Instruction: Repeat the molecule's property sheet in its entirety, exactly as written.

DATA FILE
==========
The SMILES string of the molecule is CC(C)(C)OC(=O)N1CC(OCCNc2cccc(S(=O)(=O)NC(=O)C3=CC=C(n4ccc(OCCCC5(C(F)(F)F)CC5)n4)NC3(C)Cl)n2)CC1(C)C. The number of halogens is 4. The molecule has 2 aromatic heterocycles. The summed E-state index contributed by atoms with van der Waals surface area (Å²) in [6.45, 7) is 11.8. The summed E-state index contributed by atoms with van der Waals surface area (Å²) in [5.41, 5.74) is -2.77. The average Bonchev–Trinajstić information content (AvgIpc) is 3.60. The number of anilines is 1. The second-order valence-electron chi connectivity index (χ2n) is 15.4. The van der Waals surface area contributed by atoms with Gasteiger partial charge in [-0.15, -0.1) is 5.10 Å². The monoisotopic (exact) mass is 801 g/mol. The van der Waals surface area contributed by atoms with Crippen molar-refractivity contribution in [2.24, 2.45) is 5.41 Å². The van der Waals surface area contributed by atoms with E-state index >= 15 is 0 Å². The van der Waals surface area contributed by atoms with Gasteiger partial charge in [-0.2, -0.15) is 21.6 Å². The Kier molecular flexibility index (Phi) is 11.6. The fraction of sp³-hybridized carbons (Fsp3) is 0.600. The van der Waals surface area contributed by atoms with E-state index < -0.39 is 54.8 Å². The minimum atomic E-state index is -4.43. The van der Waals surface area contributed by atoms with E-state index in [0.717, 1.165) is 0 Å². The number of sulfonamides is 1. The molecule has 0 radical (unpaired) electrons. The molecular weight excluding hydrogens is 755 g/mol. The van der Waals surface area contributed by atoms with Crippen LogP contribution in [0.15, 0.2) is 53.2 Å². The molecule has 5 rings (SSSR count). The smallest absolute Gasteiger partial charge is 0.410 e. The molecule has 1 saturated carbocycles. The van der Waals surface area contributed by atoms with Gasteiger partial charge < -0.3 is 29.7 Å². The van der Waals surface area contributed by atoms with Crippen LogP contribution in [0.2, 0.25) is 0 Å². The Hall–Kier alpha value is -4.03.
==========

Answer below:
The SMILES string of the molecule is CC(C)(C)OC(=O)N1CC(OCCNc2cccc(S(=O)(=O)NC(=O)C3=CC=C(n4ccc(OCCCC5(C(F)(F)F)CC5)n4)NC3(C)Cl)n2)CC1(C)C. The number of halogens is 4. The molecule has 2 aromatic heterocycles. The summed E-state index contributed by atoms with van der Waals surface area (Å²) in [6.45, 7) is 11.8. The summed E-state index contributed by atoms with van der Waals surface area (Å²) in [5.41, 5.74) is -2.77. The average Bonchev–Trinajstić information content (AvgIpc) is 3.60. The number of anilines is 1. The second-order valence-electron chi connectivity index (χ2n) is 15.4. The van der Waals surface area contributed by atoms with Gasteiger partial charge in [-0.15, -0.1) is 5.10 Å². The monoisotopic (exact) mass is 801 g/mol. The van der Waals surface area contributed by atoms with Crippen molar-refractivity contribution in [2.24, 2.45) is 5.41 Å². The van der Waals surface area contributed by atoms with E-state index >= 15 is 0 Å². The van der Waals surface area contributed by atoms with Gasteiger partial charge in [-0.2, -0.15) is 21.6 Å². The Kier molecular flexibility index (Phi) is 11.6. The fraction of sp³-hybridized carbons (Fsp3) is 0.600. The van der Waals surface area contributed by atoms with E-state index < -0.39 is 54.8 Å². The minimum atomic E-state index is -4.43. The van der Waals surface area contributed by atoms with E-state index in [0.717, 1.165) is 0 Å². The number of sulfonamides is 1. The molecule has 0 radical (unpaired) electrons. The molecular weight excluding hydrogens is 755 g/mol. The van der Waals surface area contributed by atoms with Crippen LogP contribution in [0.15, 0.2) is 53.2 Å². The molecule has 5 rings (SSSR count). The smallest absolute Gasteiger partial charge is 0.410 e. The molecule has 1 saturated carbocycles. The van der Waals surface area contributed by atoms with Gasteiger partial charge < -0.3 is 29.7 Å². The van der Waals surface area contributed by atoms with Crippen LogP contribution in [0.2, 0.25) is 0 Å². The Hall–Kier alpha value is -4.03.